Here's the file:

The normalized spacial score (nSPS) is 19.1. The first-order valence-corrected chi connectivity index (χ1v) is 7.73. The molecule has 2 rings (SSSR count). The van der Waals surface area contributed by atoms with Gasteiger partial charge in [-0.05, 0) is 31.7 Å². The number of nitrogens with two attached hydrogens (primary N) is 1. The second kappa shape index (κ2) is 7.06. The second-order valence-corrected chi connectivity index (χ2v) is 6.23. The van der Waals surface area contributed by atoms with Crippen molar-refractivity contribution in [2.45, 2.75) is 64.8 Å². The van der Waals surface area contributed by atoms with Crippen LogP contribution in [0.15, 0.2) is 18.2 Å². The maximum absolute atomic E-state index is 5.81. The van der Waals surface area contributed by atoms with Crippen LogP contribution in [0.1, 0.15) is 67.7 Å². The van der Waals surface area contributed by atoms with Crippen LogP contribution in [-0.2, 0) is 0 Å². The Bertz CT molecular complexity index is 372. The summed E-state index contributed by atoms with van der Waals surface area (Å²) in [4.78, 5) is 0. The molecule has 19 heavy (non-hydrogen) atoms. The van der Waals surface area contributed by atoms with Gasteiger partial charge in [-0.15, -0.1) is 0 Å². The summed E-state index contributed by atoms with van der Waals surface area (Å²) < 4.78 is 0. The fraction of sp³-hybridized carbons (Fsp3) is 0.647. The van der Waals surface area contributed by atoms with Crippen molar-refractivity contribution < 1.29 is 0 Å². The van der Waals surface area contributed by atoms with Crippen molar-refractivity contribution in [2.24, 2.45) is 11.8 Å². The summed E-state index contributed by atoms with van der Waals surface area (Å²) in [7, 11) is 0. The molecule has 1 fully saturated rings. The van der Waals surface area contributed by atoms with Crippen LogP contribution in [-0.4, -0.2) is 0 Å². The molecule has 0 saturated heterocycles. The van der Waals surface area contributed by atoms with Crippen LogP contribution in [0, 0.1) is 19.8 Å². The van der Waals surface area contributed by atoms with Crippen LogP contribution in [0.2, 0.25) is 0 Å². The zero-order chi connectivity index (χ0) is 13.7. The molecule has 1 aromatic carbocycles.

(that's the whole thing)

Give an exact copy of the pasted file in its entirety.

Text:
The normalized spacial score (nSPS) is 19.1. The first-order valence-corrected chi connectivity index (χ1v) is 7.73. The molecule has 2 rings (SSSR count). The van der Waals surface area contributed by atoms with Gasteiger partial charge in [-0.05, 0) is 31.7 Å². The number of nitrogens with two attached hydrogens (primary N) is 1. The second kappa shape index (κ2) is 7.06. The second-order valence-corrected chi connectivity index (χ2v) is 6.23. The van der Waals surface area contributed by atoms with Crippen molar-refractivity contribution in [2.45, 2.75) is 64.8 Å². The van der Waals surface area contributed by atoms with Crippen LogP contribution in [0.15, 0.2) is 18.2 Å². The maximum absolute atomic E-state index is 5.81. The van der Waals surface area contributed by atoms with Crippen LogP contribution in [0.1, 0.15) is 67.7 Å². The van der Waals surface area contributed by atoms with Crippen LogP contribution in [-0.2, 0) is 0 Å². The Bertz CT molecular complexity index is 372. The summed E-state index contributed by atoms with van der Waals surface area (Å²) in [4.78, 5) is 0. The molecule has 19 heavy (non-hydrogen) atoms. The van der Waals surface area contributed by atoms with Gasteiger partial charge in [-0.15, -0.1) is 0 Å². The summed E-state index contributed by atoms with van der Waals surface area (Å²) < 4.78 is 0. The fraction of sp³-hybridized carbons (Fsp3) is 0.647. The van der Waals surface area contributed by atoms with Crippen molar-refractivity contribution < 1.29 is 0 Å². The van der Waals surface area contributed by atoms with Crippen molar-refractivity contribution in [2.24, 2.45) is 11.8 Å². The summed E-state index contributed by atoms with van der Waals surface area (Å²) in [7, 11) is 0. The molecule has 1 fully saturated rings. The van der Waals surface area contributed by atoms with Crippen LogP contribution in [-0.4, -0.2) is 0 Å². The molecule has 0 saturated heterocycles. The van der Waals surface area contributed by atoms with Crippen LogP contribution in [0, 0.1) is 19.8 Å². The van der Waals surface area contributed by atoms with Crippen LogP contribution in [0.2, 0.25) is 0 Å². The zero-order chi connectivity index (χ0) is 13.7. The molecule has 1 aromatic carbocycles.